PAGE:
Palliative Care Capabilities
All healthcare providers require development of fundamental capabilities to provide palliative care, appropriate to their discipline and scope of practice. This generalist workforce is essential in the provision of safe and high-quality palliative care. Some members of the health workforce develop increased level and depth of palliative care capability and practice as palliative care specialists. A broad, whole-of-workforce approach to build health professionals’ capacity to meet palliative care needs is required and is reflected in the Palliative Care Workforce Development Model.
Figure 1: Palliative Care Workforce Development Model (Click to enlarge)
Australian regulatory bodies have developed accreditation and credentialing requirements or have defined National Standards that provide frameworks underpinning healthcare provider practice. The palliative care workforce capabilities are intended to complement existing professional and workforce standards that are specific to each of the various health disciplines. The application of palliative care capabilities will depend on the scope and context of practice for a particular healthcare provider.
All healthcare professionals who provide care to people living with life-limiting illness, their families, and carers. This includes registered and enrolled nurses, medical practitioners, Aboriginal and Torres Strait Islander health practitioners and allied health professionals.
Capability achieved within entry-to-practice education (AQF Levels 4-9) and updated through postgraduate learning, professional experience, and ongoing professional development.
Four graduate capabilities in palliative care were identified as being integral for all health professionals through consultative activities undertaken in an early phase of the PCC4U project. The ‘graduate capabilities in palliative care’ were informed by literature, scoping of curricula, survey of healthcare professionals and focus group discussions. A summary of key findings can be found in Principles for including palliative care in undergraduate curricula.1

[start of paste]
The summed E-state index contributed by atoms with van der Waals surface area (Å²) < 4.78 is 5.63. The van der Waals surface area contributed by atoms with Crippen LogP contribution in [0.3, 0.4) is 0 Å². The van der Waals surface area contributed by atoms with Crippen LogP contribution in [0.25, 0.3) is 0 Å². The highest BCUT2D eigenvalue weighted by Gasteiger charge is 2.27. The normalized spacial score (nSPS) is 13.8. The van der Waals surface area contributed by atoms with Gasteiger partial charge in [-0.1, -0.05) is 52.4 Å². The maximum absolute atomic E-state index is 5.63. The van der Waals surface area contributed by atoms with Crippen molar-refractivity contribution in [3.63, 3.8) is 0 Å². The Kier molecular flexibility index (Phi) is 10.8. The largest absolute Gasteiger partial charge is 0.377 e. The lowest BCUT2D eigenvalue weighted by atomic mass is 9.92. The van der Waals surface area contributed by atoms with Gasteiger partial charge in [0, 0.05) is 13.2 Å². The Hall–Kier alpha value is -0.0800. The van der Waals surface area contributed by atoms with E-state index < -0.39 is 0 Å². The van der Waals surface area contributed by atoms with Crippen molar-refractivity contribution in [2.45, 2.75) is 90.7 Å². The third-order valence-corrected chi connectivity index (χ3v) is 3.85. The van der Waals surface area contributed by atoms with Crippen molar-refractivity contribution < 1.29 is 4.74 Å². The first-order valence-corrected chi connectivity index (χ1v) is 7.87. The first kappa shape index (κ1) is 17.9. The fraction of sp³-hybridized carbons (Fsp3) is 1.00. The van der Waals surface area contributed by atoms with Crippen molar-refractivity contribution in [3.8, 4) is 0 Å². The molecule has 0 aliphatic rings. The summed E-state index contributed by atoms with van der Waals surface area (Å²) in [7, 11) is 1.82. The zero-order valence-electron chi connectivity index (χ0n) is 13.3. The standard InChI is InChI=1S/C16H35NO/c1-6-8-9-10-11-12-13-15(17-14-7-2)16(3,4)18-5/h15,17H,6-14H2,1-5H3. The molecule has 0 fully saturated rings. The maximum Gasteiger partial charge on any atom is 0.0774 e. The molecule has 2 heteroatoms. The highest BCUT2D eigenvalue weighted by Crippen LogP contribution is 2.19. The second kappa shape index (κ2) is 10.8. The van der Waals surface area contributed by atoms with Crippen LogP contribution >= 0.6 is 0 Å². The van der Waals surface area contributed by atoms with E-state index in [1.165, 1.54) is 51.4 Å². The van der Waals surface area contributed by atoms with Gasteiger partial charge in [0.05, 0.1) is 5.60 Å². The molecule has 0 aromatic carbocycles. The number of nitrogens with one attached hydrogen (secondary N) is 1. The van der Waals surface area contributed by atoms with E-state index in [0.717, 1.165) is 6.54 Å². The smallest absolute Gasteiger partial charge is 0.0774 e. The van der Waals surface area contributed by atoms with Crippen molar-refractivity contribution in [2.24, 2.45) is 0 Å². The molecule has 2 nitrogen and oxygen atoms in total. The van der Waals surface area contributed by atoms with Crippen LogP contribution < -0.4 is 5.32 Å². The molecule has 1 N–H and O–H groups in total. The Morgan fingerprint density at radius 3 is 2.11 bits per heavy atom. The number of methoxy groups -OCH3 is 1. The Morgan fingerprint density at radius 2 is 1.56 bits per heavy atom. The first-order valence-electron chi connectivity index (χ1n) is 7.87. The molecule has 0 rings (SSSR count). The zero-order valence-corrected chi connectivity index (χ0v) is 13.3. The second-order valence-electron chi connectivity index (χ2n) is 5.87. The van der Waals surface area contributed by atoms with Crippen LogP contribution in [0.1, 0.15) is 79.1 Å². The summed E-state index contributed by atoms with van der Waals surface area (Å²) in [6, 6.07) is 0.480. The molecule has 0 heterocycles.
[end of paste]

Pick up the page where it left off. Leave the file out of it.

HP1: Person-centred communication in the context of an individual’s responses to loss and grief, existential challenges, uncertainty and changing goals of care.
HP2: Appreciation of and demonstrated respect for the diverse human and clinical responses of each individual throughout their illness trajectory.
HP3: Understanding of principles for assessment and management of clinical and supportive care needs.
HP4: The capacity for reflection and self-evaluation of one’s professional and personal experiences and their cumulative impact on oneself and others.
1Palliative Care Curriculum for Undergraduates (PCC4U) Project Team. (2012). Principles for including palliative care in undergraduate curricula. Brisbane, QLD: QUT.
All healthcare workers who provide care to people living with life-limiting illness, their families, and carers. This includes personal care assistants, allied health assistants, care workers and Aboriginal and Torres Strait Islander health workers
Capability achieved within entry-to-practice education (AQF Levels 3-4) and updated through work experience and ongoing professional development.
Palliative care capabilities for care workers were adapted from the PCC4U ‘graduate capabilities in palliative care’. They have been endorsed through stakeholder consultation.
CW1: Person-centred communication to build trust, show empathy and demonstrate support for individuals and carers living with a life-limiting illness.